On arrival in Luxor we heard how places evolve over the years. Just looking at Luxor Temple for instance shows us how successive generations of people have used the Temple for their own place of worship. Travel in the Oases shows how archaeology fits in to the modern environment.
Chris ended by advising us that there was a report on the entire tour on the EES website. It was plain to see that Chris was thrilled by his recent trip.
Wadi el Jarf is not a well known area so we eagerly awaited the talk from Pierre Tallet of the University of Sorbonne, and Co-Director of the Wadi el-Jarf expedition. Pierre explained that Ayn Sukhna (Left) was a harbour complex used during the Old and Middle Kingdoms to reach the mining zones of turquoise and copper in Sinai and trading with Punt.
Even more exciting is the find of the Papyri of Khufu – the most ancient found in Egypt. Discovered between 2 limestone block the papyri give accounts of food deliveries including a journal of a working team involved with a big boat building project for Khufu. The papyri can even give us a date for the end of Khufu’s reign stating year 26-27 of Khufu. These fragile documents give us an insight to the workings of the Royal Granary providing the workers with bread, fresh figs and wine with columns stating still expected, received and sent, all evidence that nothing really changes.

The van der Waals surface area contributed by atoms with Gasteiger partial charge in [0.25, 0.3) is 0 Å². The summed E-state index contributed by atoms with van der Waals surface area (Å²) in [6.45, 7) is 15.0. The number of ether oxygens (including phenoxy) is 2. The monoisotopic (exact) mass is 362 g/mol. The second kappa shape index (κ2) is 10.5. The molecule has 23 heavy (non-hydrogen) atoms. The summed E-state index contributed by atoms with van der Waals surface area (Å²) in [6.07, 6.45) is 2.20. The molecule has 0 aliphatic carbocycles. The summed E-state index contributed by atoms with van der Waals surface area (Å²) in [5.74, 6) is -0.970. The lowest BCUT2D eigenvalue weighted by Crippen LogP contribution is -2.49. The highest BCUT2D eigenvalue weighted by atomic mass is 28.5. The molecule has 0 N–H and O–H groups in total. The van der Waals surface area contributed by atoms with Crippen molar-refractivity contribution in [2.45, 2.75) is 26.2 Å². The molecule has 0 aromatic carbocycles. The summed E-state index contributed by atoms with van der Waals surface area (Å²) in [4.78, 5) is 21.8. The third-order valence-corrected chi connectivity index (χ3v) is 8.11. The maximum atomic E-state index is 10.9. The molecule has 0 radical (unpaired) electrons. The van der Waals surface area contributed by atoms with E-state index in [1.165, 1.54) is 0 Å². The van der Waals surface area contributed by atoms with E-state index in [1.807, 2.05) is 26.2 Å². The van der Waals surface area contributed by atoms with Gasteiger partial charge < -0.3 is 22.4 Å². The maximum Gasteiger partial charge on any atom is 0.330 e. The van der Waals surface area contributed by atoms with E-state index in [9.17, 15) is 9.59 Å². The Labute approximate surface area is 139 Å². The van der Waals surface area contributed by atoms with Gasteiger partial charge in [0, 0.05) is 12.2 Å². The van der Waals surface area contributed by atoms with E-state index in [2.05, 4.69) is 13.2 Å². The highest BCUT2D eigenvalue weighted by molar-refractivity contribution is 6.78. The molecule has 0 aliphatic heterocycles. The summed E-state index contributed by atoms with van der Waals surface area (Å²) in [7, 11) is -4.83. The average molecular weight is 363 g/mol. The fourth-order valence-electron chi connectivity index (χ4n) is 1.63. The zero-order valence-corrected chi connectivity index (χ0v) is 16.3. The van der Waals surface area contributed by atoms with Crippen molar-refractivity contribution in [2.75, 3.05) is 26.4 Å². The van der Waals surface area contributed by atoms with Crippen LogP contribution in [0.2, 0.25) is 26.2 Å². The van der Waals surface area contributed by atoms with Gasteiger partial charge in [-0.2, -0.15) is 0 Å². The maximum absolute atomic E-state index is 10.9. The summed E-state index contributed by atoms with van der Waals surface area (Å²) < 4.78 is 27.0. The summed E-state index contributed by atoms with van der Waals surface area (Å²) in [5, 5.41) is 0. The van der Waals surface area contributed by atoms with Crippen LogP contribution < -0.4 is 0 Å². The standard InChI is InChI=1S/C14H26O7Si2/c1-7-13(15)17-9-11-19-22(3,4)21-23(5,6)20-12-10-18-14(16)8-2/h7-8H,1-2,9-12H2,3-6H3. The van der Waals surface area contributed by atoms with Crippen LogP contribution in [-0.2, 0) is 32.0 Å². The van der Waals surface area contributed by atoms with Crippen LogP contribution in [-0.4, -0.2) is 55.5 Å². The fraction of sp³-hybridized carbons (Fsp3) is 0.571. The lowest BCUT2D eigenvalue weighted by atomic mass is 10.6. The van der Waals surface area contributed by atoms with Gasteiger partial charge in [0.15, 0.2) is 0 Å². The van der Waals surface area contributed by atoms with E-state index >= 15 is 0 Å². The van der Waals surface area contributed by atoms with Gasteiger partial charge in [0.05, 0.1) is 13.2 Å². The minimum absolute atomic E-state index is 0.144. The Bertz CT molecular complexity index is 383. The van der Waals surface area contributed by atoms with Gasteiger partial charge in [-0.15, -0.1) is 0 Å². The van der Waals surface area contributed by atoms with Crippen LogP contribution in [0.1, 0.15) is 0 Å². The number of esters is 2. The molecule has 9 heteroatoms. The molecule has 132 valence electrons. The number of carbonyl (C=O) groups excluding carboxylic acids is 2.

The site of Wadi el-Jarf some 90 Kms south of Ain Sukhna is only about 50 ks from the western coast of Sinai. Evidence in the form of ceramics found at the four groups of installations at Wadi el-Jarf point to occupation dating back to the 4th Dynasty. Large galleries found about 5
Afternoon tea followed before we took our seats to hear Steve Cross talk about Walking the mountain, hidden secrets of the Valley of the Kings.
First Steve explained that huts are huts (like sheds) not houses that were lived in. Our journey began at Deir el Medina and we left the worker’s village and climbed the Theban Hills. Steve pointed out some ancient history in the form of fossilised sea urchins and clams and scallop shells (Left). He showed how the workers had cut a stone staircase on the mountain path to make their journey easier and showed the water erosion in many places. Guard huts have doorways but other huts have no entrance way so were obviously just for storage of precious items such as tools and working goods.
There are many signs of stone tool manufacture on the hills, some up to 100 thousand years old, and these sites should be protected and not disturbed.
Steve ended his talk by telling us about a particular area in the West Valley of the Kings he is interested in. All the signs point to an unfound tomb: guard huts, an entrance way, graffiti showing that a vizier inspected the area and a wall built to divert water away from the site. So watch this space maybe there will be more news soon. An exciting and very positive way to end a great day of lectures.